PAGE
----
If you’re into tattoos, bioengineering and high-tech health-sensing devices, this new development may be just the thing for you. A new project completed as a collaboration between researchers at MIT and Harvard Medical School has resulted in a prototype ‘tattoo’ that changes colour in response to variations in certain health metrics, and can be read through the skin. This clinical ink has been shown to be able to indicate skin pH, glucose and sodium levels. When applied to experimental substitutes for human skin, the biosensors indicate an approximate measurement through a change in shade, or by shifting from one colour to another: the scientists working on this project, known as DermalAbyss, hope that their new bio-tattoos could even eventually replace conventional biosensors.
DermalAbyss: An End to Regular Blood Tests for Diabetics?
Many consumer-grade blood sugar-tracking devices depend on repeated finger-pricks, or needles inserted elsewhere in the body, to detect glucose in the blood. However, DermalAbyss researchers Katia Vega, Xin Liu, Viirj Kan, Nick Barry, (MIT) Ali Yetisen, Nan Jiang (Harvard Medical) Pattie Maes, and Joe Paradiso find these tracking methods clunky, inconvenient and possibly even unsafe. Therefore, they envisaged combining the permanence of tattoos with state-of-the-art biosensors to create the ideal health-tracking interface of the future. Of course, tattoos also involve multiple repeated needle-pricks into the deepest layers of skin, but are a one-off procedure rather than an everyday necessity.
Once implanted, the biosensors integrated into the ‘ink’ can pick up changes in health-related biometrics in the interstitial fluids that flow under the skin. These then send ‘messages’ to the ink on the surface to indicate changes. The patient can therefore gain better, real-time data on things like their blood sugar, and give improved cues to take actions such as self-administering insulin. The DermalAbyss team, at least, see this as an excellent alternative to taking fingerprick-based measurements up to ten times a day, as many diabetic people currently do. In its current form, the ‘glucose-sensing’ ink changes gradually from a shade of blue (representing about 5mmol/L of glucose in body fluid) to brown (about 110mmol/L of the same).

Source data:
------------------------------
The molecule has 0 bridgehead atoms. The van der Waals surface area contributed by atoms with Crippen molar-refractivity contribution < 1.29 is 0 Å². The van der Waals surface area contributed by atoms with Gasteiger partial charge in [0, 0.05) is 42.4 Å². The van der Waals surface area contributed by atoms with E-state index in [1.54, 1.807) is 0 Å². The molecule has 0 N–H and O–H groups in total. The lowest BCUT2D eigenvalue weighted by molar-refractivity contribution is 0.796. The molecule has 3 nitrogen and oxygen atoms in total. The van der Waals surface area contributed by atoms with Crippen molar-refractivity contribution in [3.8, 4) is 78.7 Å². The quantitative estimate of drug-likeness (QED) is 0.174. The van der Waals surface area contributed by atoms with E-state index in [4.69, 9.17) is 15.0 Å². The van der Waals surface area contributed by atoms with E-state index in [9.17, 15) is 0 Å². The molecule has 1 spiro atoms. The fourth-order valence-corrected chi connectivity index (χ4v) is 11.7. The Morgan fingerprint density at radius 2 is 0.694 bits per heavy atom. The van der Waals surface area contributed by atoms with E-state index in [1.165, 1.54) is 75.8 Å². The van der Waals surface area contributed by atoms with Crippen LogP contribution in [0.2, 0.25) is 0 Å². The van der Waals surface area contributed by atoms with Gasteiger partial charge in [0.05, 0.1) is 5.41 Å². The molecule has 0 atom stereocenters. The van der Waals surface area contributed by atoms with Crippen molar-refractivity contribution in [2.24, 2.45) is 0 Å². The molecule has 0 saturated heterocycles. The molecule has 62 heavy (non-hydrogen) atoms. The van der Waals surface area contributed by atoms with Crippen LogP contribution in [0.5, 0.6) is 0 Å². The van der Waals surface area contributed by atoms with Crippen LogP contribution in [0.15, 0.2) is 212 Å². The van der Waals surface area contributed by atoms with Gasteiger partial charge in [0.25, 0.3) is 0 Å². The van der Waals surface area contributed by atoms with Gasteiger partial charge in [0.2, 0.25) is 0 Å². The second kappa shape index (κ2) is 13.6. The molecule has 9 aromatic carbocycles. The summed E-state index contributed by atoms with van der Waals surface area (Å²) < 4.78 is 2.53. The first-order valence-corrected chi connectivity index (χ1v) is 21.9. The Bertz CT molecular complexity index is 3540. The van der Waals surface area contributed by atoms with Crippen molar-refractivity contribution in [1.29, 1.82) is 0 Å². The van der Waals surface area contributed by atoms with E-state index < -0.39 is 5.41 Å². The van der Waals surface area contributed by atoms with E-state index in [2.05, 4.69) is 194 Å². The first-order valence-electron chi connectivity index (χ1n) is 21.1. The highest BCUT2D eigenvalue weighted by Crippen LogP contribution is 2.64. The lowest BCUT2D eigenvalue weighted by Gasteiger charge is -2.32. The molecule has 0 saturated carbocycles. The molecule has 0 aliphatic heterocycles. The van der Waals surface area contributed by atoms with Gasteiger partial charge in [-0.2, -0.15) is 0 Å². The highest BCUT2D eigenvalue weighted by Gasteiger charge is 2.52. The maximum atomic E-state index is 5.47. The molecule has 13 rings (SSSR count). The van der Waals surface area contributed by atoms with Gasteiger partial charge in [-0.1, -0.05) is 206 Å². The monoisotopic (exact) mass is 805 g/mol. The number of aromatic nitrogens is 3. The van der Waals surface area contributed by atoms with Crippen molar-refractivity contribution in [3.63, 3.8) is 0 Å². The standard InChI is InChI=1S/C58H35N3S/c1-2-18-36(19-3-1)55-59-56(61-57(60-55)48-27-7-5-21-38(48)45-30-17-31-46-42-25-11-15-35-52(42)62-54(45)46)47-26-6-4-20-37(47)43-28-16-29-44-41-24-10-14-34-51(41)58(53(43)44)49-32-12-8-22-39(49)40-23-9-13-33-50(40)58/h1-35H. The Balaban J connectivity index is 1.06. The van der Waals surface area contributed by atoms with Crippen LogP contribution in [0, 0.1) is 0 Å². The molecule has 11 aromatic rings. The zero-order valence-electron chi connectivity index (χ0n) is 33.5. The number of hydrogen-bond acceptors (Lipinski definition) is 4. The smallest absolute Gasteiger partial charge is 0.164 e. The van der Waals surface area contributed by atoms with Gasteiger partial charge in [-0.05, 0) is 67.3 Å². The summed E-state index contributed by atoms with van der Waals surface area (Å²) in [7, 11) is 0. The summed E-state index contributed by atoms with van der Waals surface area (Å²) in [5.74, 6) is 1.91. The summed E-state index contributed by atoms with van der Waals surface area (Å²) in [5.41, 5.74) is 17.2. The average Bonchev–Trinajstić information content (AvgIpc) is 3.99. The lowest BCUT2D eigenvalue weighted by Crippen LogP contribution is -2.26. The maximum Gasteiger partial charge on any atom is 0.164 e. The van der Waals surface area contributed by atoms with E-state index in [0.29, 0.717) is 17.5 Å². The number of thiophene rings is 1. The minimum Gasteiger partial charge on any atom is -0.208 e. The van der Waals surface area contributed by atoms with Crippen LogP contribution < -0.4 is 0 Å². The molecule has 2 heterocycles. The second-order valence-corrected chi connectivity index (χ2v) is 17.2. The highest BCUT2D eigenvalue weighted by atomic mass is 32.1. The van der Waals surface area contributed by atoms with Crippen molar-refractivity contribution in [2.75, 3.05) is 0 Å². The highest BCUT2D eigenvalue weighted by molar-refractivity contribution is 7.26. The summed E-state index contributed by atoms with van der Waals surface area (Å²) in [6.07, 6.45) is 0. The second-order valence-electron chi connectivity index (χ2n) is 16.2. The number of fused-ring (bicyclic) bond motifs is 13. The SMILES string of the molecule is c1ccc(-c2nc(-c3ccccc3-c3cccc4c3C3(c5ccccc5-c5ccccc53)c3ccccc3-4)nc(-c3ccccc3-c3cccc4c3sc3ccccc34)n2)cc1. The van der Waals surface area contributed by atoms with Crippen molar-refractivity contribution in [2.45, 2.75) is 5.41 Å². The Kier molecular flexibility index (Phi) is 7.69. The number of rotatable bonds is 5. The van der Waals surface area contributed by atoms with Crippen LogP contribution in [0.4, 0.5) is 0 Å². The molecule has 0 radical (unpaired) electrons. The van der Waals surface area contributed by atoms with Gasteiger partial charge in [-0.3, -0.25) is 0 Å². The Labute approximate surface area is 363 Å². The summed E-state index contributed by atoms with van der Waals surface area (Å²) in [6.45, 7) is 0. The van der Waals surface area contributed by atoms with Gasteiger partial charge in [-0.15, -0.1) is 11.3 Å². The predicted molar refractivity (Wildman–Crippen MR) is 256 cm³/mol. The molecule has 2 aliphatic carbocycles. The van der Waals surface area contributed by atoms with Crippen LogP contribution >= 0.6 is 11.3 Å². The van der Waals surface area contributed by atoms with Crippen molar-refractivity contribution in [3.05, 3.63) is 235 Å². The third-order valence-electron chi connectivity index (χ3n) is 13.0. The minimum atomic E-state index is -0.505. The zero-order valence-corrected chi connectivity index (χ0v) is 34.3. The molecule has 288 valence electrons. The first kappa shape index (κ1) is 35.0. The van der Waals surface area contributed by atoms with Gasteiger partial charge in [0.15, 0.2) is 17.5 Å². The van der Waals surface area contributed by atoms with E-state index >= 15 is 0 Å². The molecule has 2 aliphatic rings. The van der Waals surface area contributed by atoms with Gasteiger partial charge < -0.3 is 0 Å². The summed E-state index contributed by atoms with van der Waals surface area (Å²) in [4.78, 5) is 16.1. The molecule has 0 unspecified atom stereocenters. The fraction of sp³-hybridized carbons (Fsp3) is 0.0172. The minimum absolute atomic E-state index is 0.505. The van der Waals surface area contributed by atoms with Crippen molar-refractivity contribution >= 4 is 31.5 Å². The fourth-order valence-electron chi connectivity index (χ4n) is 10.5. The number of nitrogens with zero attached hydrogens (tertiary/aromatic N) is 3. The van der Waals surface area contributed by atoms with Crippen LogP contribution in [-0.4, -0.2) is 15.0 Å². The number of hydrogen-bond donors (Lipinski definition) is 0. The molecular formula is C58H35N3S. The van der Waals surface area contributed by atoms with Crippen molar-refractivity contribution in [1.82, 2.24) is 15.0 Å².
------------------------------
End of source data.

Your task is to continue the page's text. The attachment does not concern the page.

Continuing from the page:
DermalAbyss: Work in Progress
The team have already completed a proof-of-concept study in which they implanted their tattoos, in a pretty floral design, onto prepared pig-skin used as a non-living, non-clinical alternative to human skin. This successfully demonstrated the tattoo’s ability to change colour in response to pH changes they induced in this material. They intend to present this breakthrough at the Association for Computed Machinery’s International Symposium on Wearable Computers, which will take place in September.
Obviously, the team recognise that DermalAbyss tattoos are a long way from clinical development or release as a product. They have a range of details to iron out before this can take place, from the new sensor array’s safety in human uses, to how permanent they are. In their current form, the ink could be absorbed away from the surface in living skin over time, meaning that they are not truly permanent. Getting this issue right may take a long time and study using living subjects, so that skin will retain the ink and allow the biosensors to deploy properly within it. The team will also have to do much more work on ensuring that the ink and sensors are non-toxic or reactive in skin. The tattoos will have to be fully compatible with skin, and not interfere with its normal functions, before people can sign up to have this type of tattoo done.